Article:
Brittany Moná’s Resistance in Relaxation and Joy is currently on view in the Digital Window Exhibition space at Phillips@THEARC as part of the Digital Intersections series. The Phillips Collection Fellow Arianna Adade met with the artist to talk about her practice.
In the corner of Brittany Moná’s bedroom rests an altar where she asks for guidance from her ancestors and allows her inspiration to flow intuitively; it is in that same corner where her art truly comes to life. Focusing on abstraction and themes of the Black diaspora as a multidisciplinary artist, Moná’s works primarily consist of a wood medium, but she also integrates photography, canvas paintings, and digital artwork.
As a DMV native, Brittany Moná (Moh-Nay) has had exposure to the intersections of art and culture from a very young age. Growing up, her family kept her deeply involved in the arts. Attending a visual arts high school, Moná had a strong passion for acting and pursued it throughout her adolescence. As an aspiring actress, she was also an early childhood educator, spending much of her time teaching young children through art and museum practices. From 2018 to 2022, Moná briefly dabbled in portrait photography which she still enjoys. However, in the midst of the pandemic, when the world stood still and many felt their careers and passions shift, Moná’s interest in painting blossomed. She channeled her feelings into experimental art and soon enough, her students became a source of inspiration.
The fundamental elements of her personhood and individuality play a vital role in the emotions Brittany Moná constructs in her works. My Brother’s Keeper draws inspiration from her brother and other young Black men in her community. It mirrors the interconnections among Black men, highlighting the collective responsibility within the community to uplift one another through empowerment and guidance. By blending the essence of grandmotherly figures within the Black community—who embody wisdom, discipline, love, and connection to ancestral roots—she pays homage to Black artists who have paved the way for today’s generation to occupy space in conventional art realms.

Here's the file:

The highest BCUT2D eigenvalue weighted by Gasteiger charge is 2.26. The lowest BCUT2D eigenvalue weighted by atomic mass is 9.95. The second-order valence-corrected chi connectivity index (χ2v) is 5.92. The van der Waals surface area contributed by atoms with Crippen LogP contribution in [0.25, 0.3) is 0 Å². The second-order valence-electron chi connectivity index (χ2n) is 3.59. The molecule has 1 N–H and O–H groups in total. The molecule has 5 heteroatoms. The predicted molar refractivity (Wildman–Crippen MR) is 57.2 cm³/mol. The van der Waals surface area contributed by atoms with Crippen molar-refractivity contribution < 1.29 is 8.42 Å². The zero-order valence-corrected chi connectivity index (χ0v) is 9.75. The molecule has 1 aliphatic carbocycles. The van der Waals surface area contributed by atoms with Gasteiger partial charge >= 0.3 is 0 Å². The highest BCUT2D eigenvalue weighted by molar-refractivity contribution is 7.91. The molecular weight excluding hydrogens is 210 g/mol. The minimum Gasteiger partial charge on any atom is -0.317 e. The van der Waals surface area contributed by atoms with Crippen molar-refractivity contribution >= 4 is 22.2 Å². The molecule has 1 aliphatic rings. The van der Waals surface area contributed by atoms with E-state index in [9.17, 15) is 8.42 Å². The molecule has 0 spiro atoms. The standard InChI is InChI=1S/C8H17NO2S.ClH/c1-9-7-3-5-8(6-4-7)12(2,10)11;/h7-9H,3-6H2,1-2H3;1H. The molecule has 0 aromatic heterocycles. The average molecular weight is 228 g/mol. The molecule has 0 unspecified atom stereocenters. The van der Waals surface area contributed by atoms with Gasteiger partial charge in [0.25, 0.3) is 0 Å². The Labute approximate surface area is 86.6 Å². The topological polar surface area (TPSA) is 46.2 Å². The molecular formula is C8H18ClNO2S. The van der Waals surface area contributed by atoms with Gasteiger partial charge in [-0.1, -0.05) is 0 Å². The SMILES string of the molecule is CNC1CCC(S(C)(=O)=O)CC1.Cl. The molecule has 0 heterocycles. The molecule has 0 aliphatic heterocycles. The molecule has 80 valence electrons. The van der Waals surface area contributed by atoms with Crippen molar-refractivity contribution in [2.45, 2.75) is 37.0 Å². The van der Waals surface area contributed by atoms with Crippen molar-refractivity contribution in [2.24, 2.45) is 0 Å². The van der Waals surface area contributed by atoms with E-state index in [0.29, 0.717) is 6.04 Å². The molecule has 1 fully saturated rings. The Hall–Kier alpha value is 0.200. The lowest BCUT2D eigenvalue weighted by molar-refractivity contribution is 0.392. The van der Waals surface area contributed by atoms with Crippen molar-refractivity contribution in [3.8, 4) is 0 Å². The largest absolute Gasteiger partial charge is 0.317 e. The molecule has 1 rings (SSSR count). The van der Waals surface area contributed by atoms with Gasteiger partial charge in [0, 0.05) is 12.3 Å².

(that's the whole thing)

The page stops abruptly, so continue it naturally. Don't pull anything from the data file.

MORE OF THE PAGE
But, most importantly, her artwork embodies the childlike wonder and innocence children hold, when they are unrestricted in their creative state and free from the influence of the outside world. With her teaching background intertwined with art, Moná believes that children are receptive to learning and have the capacity to understand a multitude of subjects and complexities when given the space and patience to learn. As a Black educator, she wanted her students to find proper representations in art, which is something the museum world still struggles with. She makes this her mission, often thinking of her students throughout the process: “Kids can be the biggest influence.”